Objects - Kutztown University

download report

Transcript Objects - Kutztown University

Objects
CIS 421
Kutztown University
1
What are Objects

An aggregation



a heterogeneous collection of data
members
a set of behaviors to access and
manipulate the data
Objects often contain objects, since all
but simple types are objects (including
String)
2
What are Objects

Objects are declared in a class



An object is an instantiation of the nonstatic members of a class
Objects model real things
For example an object might be an
account (abstract thing), a vehicle (real
thing), a purchase (transaction), or a
mouse click (event)
3
What are Objects




Real objects and model objects both
have attributes and behavior
A model object is an object modeled in
Java
The attributes are the data values or
references to other objects
The behaviors are the methods
4
What are Objects



The fact that an object contains
behavior and data values is called
encapsulation
To invoke the behavior, a message is
sent to the object reference (invocation)
The message must have the same
spelling as the method name
5
Summary of What Objects Are



Objects encapsulate data values and
behaviors upon those data
They model real objects
They receive messages to invoke their
behaviors
6
The Purpose of a Class




A class in Java is a mechanism used to define
an object, among other possibilities
Sometimes they are called templates for
objects (Java doesn’t have C++ style
templates)
They act as a blue print of an object
When an object is instantiated (created) the
template is used
7
The Purpose of a Class



class is a reserved word
In addition there is a visibility (access)
modifier for each class and members
(data and methods) of the class
private, public, or protected
8
The Purpose of a Class





A visibility modifier tells the system how to
protect the members from the outside world
(other objects)
To obey the OO concept, data members
should be private
The class is usually public (it must be
designated with an access qualifier)
public methods constitute the user interface
methods for internal use should be private (or
protected)
9
Static Declarations


Static declarations belong to the class
Some things MUST be static


main()
the System class’ declarations




System.exit() method
System.out
stream
InputReader is an example of a class containing
only static declarations
static declarations can be accessed via the
class name or via an object of the class’ type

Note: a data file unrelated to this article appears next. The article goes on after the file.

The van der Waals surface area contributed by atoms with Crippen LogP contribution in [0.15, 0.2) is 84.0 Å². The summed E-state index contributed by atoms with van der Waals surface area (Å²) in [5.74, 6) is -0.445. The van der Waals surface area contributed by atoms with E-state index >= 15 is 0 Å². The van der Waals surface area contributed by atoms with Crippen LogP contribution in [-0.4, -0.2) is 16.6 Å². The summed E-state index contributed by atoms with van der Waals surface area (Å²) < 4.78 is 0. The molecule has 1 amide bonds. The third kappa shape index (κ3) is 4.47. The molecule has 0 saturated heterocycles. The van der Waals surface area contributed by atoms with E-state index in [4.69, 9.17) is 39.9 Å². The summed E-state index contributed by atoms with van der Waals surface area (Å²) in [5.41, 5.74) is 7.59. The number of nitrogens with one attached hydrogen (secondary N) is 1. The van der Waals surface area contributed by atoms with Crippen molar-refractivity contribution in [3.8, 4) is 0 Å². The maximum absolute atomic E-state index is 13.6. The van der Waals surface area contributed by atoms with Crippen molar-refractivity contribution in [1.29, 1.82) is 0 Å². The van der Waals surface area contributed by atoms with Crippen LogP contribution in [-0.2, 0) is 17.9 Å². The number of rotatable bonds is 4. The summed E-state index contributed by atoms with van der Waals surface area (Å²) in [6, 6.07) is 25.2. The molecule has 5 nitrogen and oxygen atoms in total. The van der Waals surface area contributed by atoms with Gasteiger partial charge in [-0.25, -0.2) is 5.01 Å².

10
Objects vs. Simple Types

All object declarations are just a
reference. The object must be
instantiated



Arrays are objects!
Simple types allocate memory for the
data by their declaration
IntegerObject

Example of ridiculously simplistic object
11
Example: Array of 10 int

Two ways to declare reference


int[] list;
int list[];




no value inside []
represents a reference to an array of int
size undetermined until instantiated
Instantiate:

list=new int[10]
array now has 10 elements
12
Example: Array of 10 int


Wait! Not always like this...
IntegerObject:


IntegerObject Ilist[]=
new IntegerObject[10]



Example of very simple object type
Array has 10 references, not objects.
Must instantiate each separately
Examples: MinMax
13
Built-in Java Objects

Simple types all have object wrapper
type;




Integer wraps int
Double wraps double
Character wraps char
All are immutable

Must be constructed with value that can’t be
changed
14
Built-in Java Objects (con’t)

String is also immutable

Note: String is special; can be constructed via
assignment
String S=“Hello”;
S=“ABCD”
 S is constructed twice



First, with “Hello”
Then, with “ABCD”
What happened to the first object S referred to
(“pointed” at)?
15
Garbage Collection


String object “Hello” was abandoned when S
was reassigned
Memory leak?

No. Java has a built-in garbage collector




All objects carry info on # of references
When #references is 0, memory can be “collected” and
placed back onto the heap
e.g String S=“Hello”
String T=S


“Hello” has two references to it
No destructors, or memory deallocator (e.g. C++
delete operator)
16